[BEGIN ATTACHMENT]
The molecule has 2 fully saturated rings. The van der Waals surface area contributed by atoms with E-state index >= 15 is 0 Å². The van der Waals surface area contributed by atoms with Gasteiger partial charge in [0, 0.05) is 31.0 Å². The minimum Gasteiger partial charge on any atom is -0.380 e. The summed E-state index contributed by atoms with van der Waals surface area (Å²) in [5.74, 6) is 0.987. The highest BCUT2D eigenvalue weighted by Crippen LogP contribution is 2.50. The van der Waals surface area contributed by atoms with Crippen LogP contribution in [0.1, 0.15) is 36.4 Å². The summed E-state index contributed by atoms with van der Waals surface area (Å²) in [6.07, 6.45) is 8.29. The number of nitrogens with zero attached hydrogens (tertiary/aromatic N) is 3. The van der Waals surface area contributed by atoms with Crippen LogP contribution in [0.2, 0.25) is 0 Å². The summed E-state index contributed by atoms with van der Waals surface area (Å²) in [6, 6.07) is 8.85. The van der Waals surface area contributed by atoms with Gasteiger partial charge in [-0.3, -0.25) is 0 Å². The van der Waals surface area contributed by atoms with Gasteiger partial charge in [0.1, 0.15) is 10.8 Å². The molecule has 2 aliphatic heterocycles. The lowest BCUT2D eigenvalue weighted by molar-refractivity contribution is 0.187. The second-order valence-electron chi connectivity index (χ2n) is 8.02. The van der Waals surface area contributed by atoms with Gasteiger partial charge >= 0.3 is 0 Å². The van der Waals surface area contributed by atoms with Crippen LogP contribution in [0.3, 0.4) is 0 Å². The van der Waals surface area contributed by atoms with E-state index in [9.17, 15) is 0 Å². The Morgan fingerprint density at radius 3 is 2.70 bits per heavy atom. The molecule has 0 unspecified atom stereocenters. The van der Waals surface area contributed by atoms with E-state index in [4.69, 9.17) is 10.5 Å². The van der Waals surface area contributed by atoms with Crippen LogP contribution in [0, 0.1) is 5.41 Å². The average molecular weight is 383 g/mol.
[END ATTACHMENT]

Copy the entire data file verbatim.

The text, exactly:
The molecule has 2 fully saturated rings. The van der Waals surface area contributed by atoms with E-state index >= 15 is 0 Å². The van der Waals surface area contributed by atoms with Gasteiger partial charge in [0, 0.05) is 31.0 Å². The minimum Gasteiger partial charge on any atom is -0.380 e. The summed E-state index contributed by atoms with van der Waals surface area (Å²) in [5.74, 6) is 0.987. The highest BCUT2D eigenvalue weighted by Crippen LogP contribution is 2.50. The van der Waals surface area contributed by atoms with Crippen LogP contribution in [0.1, 0.15) is 36.4 Å². The summed E-state index contributed by atoms with van der Waals surface area (Å²) in [6.07, 6.45) is 8.29. The number of nitrogens with zero attached hydrogens (tertiary/aromatic N) is 3. The van der Waals surface area contributed by atoms with Crippen LogP contribution in [0.2, 0.25) is 0 Å². The summed E-state index contributed by atoms with van der Waals surface area (Å²) in [6, 6.07) is 8.85. The van der Waals surface area contributed by atoms with Gasteiger partial charge in [-0.3, -0.25) is 0 Å². The van der Waals surface area contributed by atoms with Gasteiger partial charge in [0.1, 0.15) is 10.8 Å². The molecule has 2 aliphatic heterocycles. The lowest BCUT2D eigenvalue weighted by molar-refractivity contribution is 0.187. The second-order valence-electron chi connectivity index (χ2n) is 8.02. The van der Waals surface area contributed by atoms with Gasteiger partial charge >= 0.3 is 0 Å². The van der Waals surface area contributed by atoms with Crippen LogP contribution in [0.3, 0.4) is 0 Å². The van der Waals surface area contributed by atoms with E-state index in [9.17, 15) is 0 Å². The Morgan fingerprint density at radius 3 is 2.70 bits per heavy atom. The molecule has 0 unspecified atom stereocenters. The van der Waals surface area contributed by atoms with E-state index in [4.69, 9.17) is 10.5 Å². The van der Waals surface area contributed by atoms with Crippen LogP contribution in [0, 0.1) is 5.41 Å². The average molecular weight is 383 g/mol.